Boulez. Pli Selon Pli. Christine Schafer, soprano; Ensemble Intercontemporain, conducted by Pierre Boulez. CD, Deutsche Grammophon 289 471 344-2. This album was nominated for the 2002 Grammy Award for Best Classical
This is the latest of three recordings of Pierre Boulez conducting his own music in Deutsche Grammophon’s 20/21 series, devoted to contemporary classical music. Pli Selon Pli, subtitled “a portrait of Mallarmé,” is intended as an homage to the allusive and at times enigmatic poetry of 19th-century French Symbolist Stéphane Mallarmé. The title reflects the long and gradual process that formed the piece. According to the composer, the work’s title was taken “from the sonnet Remémoration d’amis belges, which describes the brightening mist that gradually, “fold by fold” (“pli selon pli”) like a curtain opening, reveals the stone (in this case, the buildings of Bruges). So it was with the creation of this work: it came about little by little, and in the beginning I had no idea as to what sort of piece it would become.” Initially, in 1957 Boulez wrote two “improvisations” based on the poetry of Mallarmé and two years later added a third.
The composer soon started work on expanding the piece and in 1960 completed a movement entitled “Don” (“gift”) which he placed as the opening movement, and two years later a final movement, “Tombeau” (“tomb”) was completed. Over the years Boulez continued to tinker with the work, which did not achieve its final form until 1989. Although recorded twice before, this is the first recording of the final version. Pli Selon Pli marked a turning point in the composer’s musical development and contributed to the growing recognition that Boulez was perhaps the most important composer of his time. This perception has only grown in recent years as so many other composers have retreated down the anodyne pathways of minimalism, dry academicism and neo-romanticism.
The opening movement, “Don,” is mainly instrumental. During its 15 minutes, only one full line is given to the soprano, followed by isolated words taken from subsequent movements. The work begins with a loud unison opening, followed by the soprano singing the first lines of the text. Soon the music is filled with pointillist filigree, pregnant with a feeling of expectation. This leads to a section of shimmering icy beauty, employing a large percussion section, including two vibraphones, glockenspiel and bells. The text is both sung and whispered by the soprano, and the music soon grows more urgent, with slashing figures played by the strings and woodwinds. This opening movement employs the full ensemble.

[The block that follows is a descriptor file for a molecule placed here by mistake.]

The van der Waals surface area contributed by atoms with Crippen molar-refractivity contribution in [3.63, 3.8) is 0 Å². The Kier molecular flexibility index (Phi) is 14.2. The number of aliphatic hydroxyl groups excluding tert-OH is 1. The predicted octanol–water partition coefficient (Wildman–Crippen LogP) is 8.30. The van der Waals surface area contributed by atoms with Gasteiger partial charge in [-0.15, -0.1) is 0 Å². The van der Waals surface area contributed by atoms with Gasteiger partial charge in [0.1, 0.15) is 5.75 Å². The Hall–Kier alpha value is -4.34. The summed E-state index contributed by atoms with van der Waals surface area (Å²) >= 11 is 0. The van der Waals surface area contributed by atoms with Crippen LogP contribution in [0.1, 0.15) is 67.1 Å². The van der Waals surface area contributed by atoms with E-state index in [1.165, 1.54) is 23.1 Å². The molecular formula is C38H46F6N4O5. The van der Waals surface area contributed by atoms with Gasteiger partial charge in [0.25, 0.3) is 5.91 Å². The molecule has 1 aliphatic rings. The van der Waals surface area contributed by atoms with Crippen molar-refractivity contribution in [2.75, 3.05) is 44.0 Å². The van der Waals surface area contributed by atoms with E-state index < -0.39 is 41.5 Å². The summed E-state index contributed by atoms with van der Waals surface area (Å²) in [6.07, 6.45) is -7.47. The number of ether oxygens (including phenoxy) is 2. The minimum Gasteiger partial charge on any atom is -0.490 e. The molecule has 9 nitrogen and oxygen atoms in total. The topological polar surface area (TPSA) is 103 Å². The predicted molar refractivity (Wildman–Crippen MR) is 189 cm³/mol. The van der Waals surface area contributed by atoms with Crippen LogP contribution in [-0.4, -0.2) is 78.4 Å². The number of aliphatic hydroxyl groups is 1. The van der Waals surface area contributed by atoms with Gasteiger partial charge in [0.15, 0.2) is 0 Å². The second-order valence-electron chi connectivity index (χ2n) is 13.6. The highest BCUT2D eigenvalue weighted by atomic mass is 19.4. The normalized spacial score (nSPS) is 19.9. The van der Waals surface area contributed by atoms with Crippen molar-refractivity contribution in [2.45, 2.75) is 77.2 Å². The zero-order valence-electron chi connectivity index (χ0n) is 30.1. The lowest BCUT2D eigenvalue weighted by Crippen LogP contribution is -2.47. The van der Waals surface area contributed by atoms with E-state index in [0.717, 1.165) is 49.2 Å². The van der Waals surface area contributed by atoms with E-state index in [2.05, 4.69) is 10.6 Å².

The middle three movements are more chamber-like in size and sonority, with the melismatic vocal line, beautifully sung by Christine Schafer, at the forefront. Despite the length of these movements, the concision of the music ensures that no note is wasted, with the notes frequently sounding like chiselled gleaming jewels. The central movement employs two contrasting vocal styles. According to the composer, the first style, ornamental, results “in a certain unintelligibility but this is deliberate.” Sound is paramount during these sections. The second vocal style, “syllabic declamation,” emphasizes the text. The penultimate movement, sounding more urgent than the preceding two movements, was considerably revised in the final version, eliminating elements of variability that were important aspects of the original version. The impetus for the revision was the composer’s feeling that variable musical forms when performed by large forces precluded the subtlety he was attempting to achieve in this work.
Although containing only one line of text, the final movement, “Tombeau” (“tomb”) holds an inordinate weight in meaning for the work as a whole. The movement begins with an expectant and gorgeous hush. The music grows in intensity leading to an extended section of jabbing brass, scurrying woodwinds and shimmering percussion, in which instrumental groups alternate and vie with each other. The soprano enters only as the movement draws to a close, the vocal line broken up and ornamented to the point of unintelligibility against an eerie instrumental backdrop. Only the last word is discernible, “mort” (“death”), which the soprano whispers. This is followed by a resounding crash sounded by the full orchestra, bringing the work to an abrupt and stunning close.
The recording of this CD followed a series of live performances given to mark the composer’s 75th birthday in 2000. The Ensemble Intercontemporain, founded by the composer himself as an orchestra specializing in the performance of new music, give polished performances of crystalline beauty, and Christine Schafer sings the difficult vocal line with impressive ease. Pli Selon Pli is one of the major achievements in contemporary classical music. This CD release of the music of Pierre Boulez joins its two predecessors in the important 20/21 recording series and is essential listening for those with an interest in new music.
Improvisation sur Mallarme I »
Improvisation sur Mallarme II »
Improvisation sur Mallarme III »
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